The president laid out the elements of his $447 billion jobs package in a primetime speech, telling lawmakers it's their responsibility to approve it
President Obama called on Congress Thursday night to "stop the political circus and actually do something to help the economy," urging approval of a $447 billion mix of tax cuts and spending he called vital to put people back to work. The package was larger than expected but the president pledged it would not add to an already historic deficit.
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Addressing a Congress partially controlled by Republicans highly skeptical of much of his program and a nation weary of waiting for recovery, the president did not say how many jobs would be created if Congress were to pass all elements of his plan. But he cast speedy congressional action as critical to attacking an unemployment rate that remains stubbornly above 9 percent.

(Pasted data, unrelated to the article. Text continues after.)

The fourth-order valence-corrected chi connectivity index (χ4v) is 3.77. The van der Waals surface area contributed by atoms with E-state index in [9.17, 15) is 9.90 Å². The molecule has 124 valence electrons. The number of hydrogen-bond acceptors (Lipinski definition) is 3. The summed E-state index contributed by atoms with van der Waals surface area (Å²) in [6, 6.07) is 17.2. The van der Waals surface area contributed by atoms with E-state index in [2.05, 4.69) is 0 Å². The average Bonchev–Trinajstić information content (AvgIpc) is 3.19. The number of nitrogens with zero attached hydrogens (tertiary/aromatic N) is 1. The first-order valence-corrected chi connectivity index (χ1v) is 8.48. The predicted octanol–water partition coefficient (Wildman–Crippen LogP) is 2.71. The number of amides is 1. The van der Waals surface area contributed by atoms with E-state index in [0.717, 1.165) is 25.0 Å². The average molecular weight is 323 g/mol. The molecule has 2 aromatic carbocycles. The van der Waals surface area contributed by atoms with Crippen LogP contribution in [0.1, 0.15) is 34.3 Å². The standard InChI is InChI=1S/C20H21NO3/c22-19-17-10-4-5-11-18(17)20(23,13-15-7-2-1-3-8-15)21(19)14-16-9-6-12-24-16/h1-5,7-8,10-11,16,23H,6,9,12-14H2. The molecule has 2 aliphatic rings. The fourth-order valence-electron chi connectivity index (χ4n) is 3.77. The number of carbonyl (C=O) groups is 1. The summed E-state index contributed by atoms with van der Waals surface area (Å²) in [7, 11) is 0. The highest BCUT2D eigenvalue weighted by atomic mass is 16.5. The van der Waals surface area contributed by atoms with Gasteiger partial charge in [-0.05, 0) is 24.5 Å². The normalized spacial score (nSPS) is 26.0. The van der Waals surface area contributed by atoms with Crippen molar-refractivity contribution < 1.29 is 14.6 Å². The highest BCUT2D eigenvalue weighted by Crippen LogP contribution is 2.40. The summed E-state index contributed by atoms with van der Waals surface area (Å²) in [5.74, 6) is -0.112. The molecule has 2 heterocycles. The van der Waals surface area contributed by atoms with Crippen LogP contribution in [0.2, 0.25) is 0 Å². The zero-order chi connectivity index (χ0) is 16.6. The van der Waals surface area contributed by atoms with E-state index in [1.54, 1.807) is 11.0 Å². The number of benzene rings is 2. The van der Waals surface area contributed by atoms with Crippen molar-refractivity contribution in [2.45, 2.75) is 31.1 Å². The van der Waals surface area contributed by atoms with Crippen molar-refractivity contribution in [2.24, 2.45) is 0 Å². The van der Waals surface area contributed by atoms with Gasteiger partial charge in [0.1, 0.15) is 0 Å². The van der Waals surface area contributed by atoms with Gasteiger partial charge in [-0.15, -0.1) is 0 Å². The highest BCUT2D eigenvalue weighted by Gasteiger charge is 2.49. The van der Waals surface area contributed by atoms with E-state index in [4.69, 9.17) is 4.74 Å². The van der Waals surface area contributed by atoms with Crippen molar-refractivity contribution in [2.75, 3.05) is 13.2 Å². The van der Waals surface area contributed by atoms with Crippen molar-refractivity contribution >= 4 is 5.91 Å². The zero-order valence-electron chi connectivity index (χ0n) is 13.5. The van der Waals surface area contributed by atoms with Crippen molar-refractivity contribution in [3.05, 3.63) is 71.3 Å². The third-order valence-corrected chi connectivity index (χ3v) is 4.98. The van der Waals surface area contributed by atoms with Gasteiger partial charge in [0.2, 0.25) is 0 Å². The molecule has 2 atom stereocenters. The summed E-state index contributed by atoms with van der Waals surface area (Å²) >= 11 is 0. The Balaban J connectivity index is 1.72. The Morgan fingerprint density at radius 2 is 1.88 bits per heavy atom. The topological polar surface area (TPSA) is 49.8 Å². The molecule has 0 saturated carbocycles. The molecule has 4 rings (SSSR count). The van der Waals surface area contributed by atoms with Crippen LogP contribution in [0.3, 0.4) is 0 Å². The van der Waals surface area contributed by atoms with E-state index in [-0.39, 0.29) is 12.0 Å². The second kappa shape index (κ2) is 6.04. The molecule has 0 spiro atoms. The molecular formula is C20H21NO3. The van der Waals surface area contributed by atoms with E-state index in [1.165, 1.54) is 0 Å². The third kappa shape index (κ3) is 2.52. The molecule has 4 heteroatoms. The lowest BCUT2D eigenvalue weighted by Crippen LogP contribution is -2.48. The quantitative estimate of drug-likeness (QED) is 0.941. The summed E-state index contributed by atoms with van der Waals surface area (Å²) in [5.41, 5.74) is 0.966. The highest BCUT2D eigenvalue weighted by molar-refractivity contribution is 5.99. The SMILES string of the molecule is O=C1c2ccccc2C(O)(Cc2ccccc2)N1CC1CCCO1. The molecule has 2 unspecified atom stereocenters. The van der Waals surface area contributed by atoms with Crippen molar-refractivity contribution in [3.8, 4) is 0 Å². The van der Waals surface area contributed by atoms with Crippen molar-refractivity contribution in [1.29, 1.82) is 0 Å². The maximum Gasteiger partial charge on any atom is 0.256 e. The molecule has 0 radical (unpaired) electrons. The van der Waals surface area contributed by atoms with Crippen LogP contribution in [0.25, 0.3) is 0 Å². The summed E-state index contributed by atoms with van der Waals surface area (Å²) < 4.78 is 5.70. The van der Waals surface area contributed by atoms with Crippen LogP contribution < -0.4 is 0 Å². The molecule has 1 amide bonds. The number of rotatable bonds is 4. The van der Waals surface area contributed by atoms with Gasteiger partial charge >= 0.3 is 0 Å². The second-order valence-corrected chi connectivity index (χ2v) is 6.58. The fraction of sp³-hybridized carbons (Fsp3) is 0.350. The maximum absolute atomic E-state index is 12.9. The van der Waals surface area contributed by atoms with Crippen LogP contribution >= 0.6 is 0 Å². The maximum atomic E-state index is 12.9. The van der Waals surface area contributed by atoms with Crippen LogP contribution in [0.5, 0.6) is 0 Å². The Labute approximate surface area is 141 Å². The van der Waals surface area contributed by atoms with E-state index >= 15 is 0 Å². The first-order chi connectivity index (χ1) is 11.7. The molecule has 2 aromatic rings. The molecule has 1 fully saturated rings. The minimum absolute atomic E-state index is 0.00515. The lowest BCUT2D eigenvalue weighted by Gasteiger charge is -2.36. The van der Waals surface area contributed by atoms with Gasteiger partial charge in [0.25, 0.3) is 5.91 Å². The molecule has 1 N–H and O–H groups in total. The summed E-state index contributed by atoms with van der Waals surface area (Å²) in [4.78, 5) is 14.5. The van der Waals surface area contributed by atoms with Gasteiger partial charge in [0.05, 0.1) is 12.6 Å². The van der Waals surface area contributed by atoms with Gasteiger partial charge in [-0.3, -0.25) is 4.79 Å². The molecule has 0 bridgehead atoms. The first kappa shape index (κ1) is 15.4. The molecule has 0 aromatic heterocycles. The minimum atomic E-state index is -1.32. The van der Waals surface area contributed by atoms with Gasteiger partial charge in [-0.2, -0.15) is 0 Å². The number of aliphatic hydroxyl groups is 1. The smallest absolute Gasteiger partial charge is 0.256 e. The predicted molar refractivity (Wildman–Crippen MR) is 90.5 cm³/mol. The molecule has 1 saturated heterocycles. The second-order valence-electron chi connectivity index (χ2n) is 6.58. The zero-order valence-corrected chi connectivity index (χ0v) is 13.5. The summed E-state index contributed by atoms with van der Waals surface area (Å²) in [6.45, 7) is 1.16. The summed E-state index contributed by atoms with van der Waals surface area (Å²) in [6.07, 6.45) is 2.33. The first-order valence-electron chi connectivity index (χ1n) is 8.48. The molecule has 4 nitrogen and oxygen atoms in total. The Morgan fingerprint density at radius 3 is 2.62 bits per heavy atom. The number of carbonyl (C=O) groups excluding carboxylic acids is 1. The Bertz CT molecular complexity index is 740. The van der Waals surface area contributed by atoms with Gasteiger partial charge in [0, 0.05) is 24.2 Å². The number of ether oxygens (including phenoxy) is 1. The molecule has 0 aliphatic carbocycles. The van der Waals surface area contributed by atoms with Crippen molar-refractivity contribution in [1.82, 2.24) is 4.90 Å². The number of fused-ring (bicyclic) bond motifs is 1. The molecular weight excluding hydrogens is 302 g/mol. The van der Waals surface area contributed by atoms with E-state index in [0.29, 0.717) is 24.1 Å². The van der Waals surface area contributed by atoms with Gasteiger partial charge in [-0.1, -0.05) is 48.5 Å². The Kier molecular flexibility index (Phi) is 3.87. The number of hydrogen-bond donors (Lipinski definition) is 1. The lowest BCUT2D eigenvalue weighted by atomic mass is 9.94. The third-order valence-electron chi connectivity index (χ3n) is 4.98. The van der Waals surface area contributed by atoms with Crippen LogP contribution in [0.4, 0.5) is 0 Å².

Obama implored lawmakers not to wait for next year's election before acting. "The people who sent us here - the people who hired us to work for them - they don't have the luxury of waiting 14 months," he said, lamenting the "same old press releases and tweets flying back and forth."
And he warned them that this will not be his last economic plan. "What's guided us from the start of this crisis hasn't been the search for a silver bullet," he said. "It's been a commitment to stay at it, to be persistent, to keep trying every new idea that works."